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Obese could lose benefits if they refuse treatment

People who do work because they are obese or have alcohol or drug problems could have their benefits cut if they refuse treatment.

Obese could lose benefits if they refuse treatment David Cameron has launched a review of the current benefits system, which he says fails to encourage people with long term, treatable issues to get medical help.

Some 100,000 people with such conditions claim Employment and Support Allowance (ESA), the government says.

There is currently no requirement for people with alcohol, drug or weight-related health problems to undertake treatment.

Mr Cameron has asked Prof Dame Carol Black-  an adviser to the Department of Health, to look at whether it would be appropriate to withhold benefits from those who are unwilling to accept help.

Announcing the proposal, he said: “Some people have drug or alcohol problems, but refuse treatment. In other cases people have problems with their weight that could be addressed – but instead a life on benefits rather than work becomes the choice.”

“It is not fair to ask hardworking taxpayers to fund the benefits of people who refuse to accept the support and treatment that could help them get back to a life of work.”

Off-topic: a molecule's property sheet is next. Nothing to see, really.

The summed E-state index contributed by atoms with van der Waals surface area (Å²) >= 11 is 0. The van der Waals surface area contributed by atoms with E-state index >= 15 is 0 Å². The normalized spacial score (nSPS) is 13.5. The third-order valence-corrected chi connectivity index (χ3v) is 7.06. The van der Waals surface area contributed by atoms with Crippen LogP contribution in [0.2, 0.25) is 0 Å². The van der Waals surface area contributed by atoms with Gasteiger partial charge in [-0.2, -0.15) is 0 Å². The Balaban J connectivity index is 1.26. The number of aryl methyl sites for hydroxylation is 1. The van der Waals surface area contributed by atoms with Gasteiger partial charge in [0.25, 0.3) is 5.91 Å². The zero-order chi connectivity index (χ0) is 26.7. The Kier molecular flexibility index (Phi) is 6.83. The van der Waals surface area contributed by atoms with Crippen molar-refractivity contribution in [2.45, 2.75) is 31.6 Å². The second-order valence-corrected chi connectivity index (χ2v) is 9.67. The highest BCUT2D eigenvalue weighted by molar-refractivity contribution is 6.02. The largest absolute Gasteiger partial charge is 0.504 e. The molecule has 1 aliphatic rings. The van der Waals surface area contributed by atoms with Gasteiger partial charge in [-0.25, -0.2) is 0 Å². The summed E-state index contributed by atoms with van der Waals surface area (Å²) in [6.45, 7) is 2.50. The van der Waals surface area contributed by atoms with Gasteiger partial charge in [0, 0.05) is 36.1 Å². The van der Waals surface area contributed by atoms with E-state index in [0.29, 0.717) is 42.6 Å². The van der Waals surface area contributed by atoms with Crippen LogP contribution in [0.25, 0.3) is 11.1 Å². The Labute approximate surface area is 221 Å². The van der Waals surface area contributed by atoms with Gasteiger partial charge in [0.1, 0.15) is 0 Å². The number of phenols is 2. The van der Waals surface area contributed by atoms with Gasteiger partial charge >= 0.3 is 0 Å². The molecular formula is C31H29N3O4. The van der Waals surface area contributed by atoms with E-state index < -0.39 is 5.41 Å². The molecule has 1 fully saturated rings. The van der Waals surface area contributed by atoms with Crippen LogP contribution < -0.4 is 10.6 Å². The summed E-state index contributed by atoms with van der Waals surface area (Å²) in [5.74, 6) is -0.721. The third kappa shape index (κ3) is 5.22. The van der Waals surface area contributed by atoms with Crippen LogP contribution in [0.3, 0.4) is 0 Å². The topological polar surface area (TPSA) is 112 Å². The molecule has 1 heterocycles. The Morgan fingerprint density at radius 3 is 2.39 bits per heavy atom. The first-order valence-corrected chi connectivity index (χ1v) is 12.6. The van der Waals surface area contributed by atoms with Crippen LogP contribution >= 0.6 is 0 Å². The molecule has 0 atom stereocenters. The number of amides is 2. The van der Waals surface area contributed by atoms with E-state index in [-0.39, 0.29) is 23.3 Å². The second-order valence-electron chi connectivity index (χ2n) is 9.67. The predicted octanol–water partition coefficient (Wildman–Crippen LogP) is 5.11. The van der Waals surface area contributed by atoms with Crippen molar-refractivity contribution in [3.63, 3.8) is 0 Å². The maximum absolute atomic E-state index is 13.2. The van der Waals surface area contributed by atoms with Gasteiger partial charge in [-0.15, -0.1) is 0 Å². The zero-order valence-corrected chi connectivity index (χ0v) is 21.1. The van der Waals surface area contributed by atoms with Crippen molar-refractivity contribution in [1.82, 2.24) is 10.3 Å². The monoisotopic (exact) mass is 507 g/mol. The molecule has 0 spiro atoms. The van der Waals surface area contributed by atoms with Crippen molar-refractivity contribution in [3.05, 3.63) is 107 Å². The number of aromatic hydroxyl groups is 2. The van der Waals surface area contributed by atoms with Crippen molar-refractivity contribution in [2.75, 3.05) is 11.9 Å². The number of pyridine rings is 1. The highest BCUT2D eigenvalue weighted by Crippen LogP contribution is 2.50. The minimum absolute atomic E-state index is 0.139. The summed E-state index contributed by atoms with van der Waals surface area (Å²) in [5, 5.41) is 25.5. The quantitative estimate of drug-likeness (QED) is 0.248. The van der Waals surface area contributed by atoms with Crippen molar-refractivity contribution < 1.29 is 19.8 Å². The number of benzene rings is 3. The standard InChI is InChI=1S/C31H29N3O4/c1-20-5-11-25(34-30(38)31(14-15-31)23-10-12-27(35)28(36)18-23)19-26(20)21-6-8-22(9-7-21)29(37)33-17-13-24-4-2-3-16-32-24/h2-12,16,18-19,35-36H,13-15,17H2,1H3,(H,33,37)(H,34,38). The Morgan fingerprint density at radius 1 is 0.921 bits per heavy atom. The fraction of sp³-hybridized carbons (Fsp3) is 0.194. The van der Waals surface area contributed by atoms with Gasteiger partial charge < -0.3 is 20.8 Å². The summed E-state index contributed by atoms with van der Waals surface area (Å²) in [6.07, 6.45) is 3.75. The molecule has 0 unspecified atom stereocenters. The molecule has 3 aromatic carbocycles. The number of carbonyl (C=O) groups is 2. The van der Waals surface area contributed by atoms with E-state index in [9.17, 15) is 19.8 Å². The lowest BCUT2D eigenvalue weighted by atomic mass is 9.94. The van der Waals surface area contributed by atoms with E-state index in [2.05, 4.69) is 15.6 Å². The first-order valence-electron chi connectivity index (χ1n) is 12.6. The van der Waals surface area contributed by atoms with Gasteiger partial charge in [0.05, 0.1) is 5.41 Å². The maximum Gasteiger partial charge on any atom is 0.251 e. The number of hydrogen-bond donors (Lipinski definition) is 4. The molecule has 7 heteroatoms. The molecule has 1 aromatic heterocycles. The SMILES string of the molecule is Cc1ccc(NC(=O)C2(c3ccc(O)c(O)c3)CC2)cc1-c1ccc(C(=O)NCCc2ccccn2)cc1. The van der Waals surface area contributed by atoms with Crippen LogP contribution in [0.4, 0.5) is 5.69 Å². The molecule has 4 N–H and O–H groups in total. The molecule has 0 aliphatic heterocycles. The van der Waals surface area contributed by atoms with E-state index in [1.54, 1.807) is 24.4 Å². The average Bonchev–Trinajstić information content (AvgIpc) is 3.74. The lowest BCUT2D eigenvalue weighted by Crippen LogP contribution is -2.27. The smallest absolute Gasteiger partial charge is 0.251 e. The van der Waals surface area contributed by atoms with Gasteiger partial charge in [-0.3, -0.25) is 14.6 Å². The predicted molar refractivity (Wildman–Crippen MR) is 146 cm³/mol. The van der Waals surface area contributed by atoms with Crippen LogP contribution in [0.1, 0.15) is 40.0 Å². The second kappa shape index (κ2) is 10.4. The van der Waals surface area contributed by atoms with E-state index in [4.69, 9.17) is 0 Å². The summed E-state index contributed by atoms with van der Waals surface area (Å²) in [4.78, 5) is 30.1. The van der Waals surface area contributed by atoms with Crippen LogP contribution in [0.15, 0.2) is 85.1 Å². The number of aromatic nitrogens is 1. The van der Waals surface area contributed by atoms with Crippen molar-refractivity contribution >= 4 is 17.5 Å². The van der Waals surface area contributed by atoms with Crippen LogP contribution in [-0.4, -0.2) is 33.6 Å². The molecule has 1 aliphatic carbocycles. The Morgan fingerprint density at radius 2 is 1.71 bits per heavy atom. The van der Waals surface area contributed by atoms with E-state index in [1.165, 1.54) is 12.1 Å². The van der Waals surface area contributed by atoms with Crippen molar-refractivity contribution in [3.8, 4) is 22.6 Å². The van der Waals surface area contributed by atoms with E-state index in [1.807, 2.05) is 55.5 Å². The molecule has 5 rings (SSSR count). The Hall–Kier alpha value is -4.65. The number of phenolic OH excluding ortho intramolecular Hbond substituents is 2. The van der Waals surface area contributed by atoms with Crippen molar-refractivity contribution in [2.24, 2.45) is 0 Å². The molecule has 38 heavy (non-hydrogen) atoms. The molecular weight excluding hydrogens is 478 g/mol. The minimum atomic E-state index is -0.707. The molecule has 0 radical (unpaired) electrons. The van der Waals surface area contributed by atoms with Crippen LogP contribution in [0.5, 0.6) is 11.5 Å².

David Cameron sees the wide-ranging welfare reforms introduced in this Parliament as part of a “moral mission”. He has said they give new hope to people who have been written off by helping them back to work.

Similar proposals have been considered by the government before- in 2010 and 2012 the Conservatives considered plans to remove or cut benefits for drug and alcohol addicts who refused treatment.

At the time the plans were met with concern by charities, who said there was no evidence benefit sanctions would help addicts engage with treatment.

Disabilities Minister Mark Harper said people who were overweight or had alcohol or drug problems needed treatment to get back to work

ESA was introduced in 2008 to replace incapacity benefit and income support, paid because of an illness or disability. It requires claimants to undertake a work capability assessment to see how much their illness or disability affects their ability to work.

Once a claim is accepted, those receiving ESA get up to £108.15 a week. Some 60% of the 2.5 million people claiming ESA have been doing so for more than five years, government figures show.

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